Margaret Brundage is a revolutionary among artists. Becoming the first female to create cover art for pulp fiction magazines in the first quarter of the 20th century. She dominated Weird Tales magazine covers for more than a decade. However, it wasn’t always a walk in the park for “The First Lady of Pulp Pinup Art”.
Here are a few fascinating facts about this pulp art pioneer and her work:
Cover Art Controversy
1 She was the primary cover designer for “Weird Tales” during the 1930s and 1940s. She was a pioneer of the pulp era, becoming its first female cover artist. Her covers drew attention and sparked controversy. They often depicted scantily clad female characters — many times in treacherous situations — associated with one of the magazine’s ‘tales.’
2 Sizeable original cover art by Brundage illustrating the story “The Carnal God,” for the June 1937 issue of “Weird Tales,” sold for $47,150 (including buyer’s premium) at auction March 17, 2016. The pastel artwork appeared on illustration board, was framed, and measured 26 1/8 x 30 1/8 inches, before selling during the auction presented by Hake’s Americana & Collectibles.
3 Her various informal monikers, which include “The First Lady of Pulp Pinup Art” and “The Queen of the Pulps,” speak to her claim to fame. However, her post-secondary education and early work was in fashion design and illustration.
Turning Conan Into a Cover Model
4 “Weird Tales” continues to appeal to fans of pulp fiction, as well as collectors. Among the ‘Tales’ receiving considerable interest are those featuring stories of Conan, written by Robert E. Howard. During the course of four years (1932-1936), 17 stories featuring Conan appeared in “Weird Tales,” with nine of those tales appearing on the cover. Brundage, who signed most of her work M. Brundage, drew all nine Conan covers. This was well before Frank Frazetta began drawing covers of Conan for paperbacks.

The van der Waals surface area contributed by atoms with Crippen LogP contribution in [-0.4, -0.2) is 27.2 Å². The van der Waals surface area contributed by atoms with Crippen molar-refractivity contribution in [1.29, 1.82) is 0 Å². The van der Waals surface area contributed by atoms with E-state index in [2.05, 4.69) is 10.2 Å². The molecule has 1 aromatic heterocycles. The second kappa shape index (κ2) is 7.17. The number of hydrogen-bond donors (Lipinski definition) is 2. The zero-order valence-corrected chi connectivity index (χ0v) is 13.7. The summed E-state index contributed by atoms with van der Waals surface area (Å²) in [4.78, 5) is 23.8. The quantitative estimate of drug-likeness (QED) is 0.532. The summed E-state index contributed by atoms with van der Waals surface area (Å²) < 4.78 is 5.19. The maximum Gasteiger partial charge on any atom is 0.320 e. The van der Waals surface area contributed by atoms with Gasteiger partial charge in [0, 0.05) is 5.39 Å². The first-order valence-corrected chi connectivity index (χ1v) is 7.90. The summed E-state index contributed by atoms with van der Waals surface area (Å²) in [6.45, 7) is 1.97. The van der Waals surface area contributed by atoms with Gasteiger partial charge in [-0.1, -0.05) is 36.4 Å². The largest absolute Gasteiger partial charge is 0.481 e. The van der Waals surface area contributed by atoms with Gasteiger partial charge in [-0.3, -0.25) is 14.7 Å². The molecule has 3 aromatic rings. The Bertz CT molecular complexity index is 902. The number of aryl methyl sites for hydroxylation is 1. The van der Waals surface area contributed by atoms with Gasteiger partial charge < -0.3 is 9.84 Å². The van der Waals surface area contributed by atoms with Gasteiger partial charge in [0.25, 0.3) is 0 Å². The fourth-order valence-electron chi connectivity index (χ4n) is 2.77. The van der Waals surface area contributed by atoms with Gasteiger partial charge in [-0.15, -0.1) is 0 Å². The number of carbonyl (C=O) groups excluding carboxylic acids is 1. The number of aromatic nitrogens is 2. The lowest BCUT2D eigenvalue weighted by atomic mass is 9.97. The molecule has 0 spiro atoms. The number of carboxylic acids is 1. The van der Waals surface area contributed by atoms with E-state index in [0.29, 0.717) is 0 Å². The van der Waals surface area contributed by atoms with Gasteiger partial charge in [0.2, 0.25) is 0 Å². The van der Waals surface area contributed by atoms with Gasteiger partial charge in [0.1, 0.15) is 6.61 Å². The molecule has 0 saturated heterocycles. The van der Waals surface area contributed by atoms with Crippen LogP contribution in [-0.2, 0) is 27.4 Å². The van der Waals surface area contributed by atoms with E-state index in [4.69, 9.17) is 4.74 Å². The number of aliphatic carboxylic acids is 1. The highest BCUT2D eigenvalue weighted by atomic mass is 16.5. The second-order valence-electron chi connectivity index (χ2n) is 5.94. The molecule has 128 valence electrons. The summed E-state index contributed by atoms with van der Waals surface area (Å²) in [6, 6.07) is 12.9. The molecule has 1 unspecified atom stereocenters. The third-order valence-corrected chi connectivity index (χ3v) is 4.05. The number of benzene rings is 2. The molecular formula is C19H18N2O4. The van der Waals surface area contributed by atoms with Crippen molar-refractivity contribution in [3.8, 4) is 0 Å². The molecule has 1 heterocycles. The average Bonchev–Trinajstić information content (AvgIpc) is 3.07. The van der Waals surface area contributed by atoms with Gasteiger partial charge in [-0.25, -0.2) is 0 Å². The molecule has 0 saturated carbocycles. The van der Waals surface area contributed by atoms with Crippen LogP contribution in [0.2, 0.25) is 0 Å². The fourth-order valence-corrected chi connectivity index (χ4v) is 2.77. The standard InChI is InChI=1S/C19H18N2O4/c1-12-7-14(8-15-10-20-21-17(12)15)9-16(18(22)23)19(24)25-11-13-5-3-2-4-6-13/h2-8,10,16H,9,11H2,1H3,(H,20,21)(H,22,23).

5 During a 2012 auction presented by Heritage Auctions, original pastel on board cover art for “Abd Dhulma, Lord of Fire,” which appeared on the cover of “Weird Tales” in December 1933, commanded $32,500.
6 In an interesting twist, Brundage crossed paths with Walt Disney, while the two were in high school and students at the Academy of Fine Art in Chicago, according to an article on www.fastcocreat.com, referencing the book “The Alluring Art of Margaret Brundage: Queen of Pulp Pin-Up Art” by J. David Spurlock and Stephen D. Korshak.
Understated Progressive Spirit
7 Although she was frequently criticized for her depiction of women as helpless damsels in her cover art, she was well known for her innovative actions as a member of various progressive organizations including the College of the Complexes and the Dil Pickle Club (stet) in Chicago during the 1950s and ’60s. Her then-husband Myron “Slim” Brundage founded the College of Complexes. It’s reported she participated in antiwar protests, the woman’s suffrage and civil rights movements, crusaded for free speech and sought to help people living in lower income communities to utilize their artistic talents.
8 Brundage created her art using pastels on illustration board, a departure from the way many of her peers approached creating cover art. (They often preferred paint on board and watercolor.)
9 The original cover art of Weird Tales’ “The Six Sleepers,” from October 1935, a pastel on paper by Brundage, sold for $19,375 during a 2013 auction presented by Heritage Auctions.
10 Between 1933 and 1945 Margaret Brundage sold 66 original pulp cover illustrations to Weird Tales.
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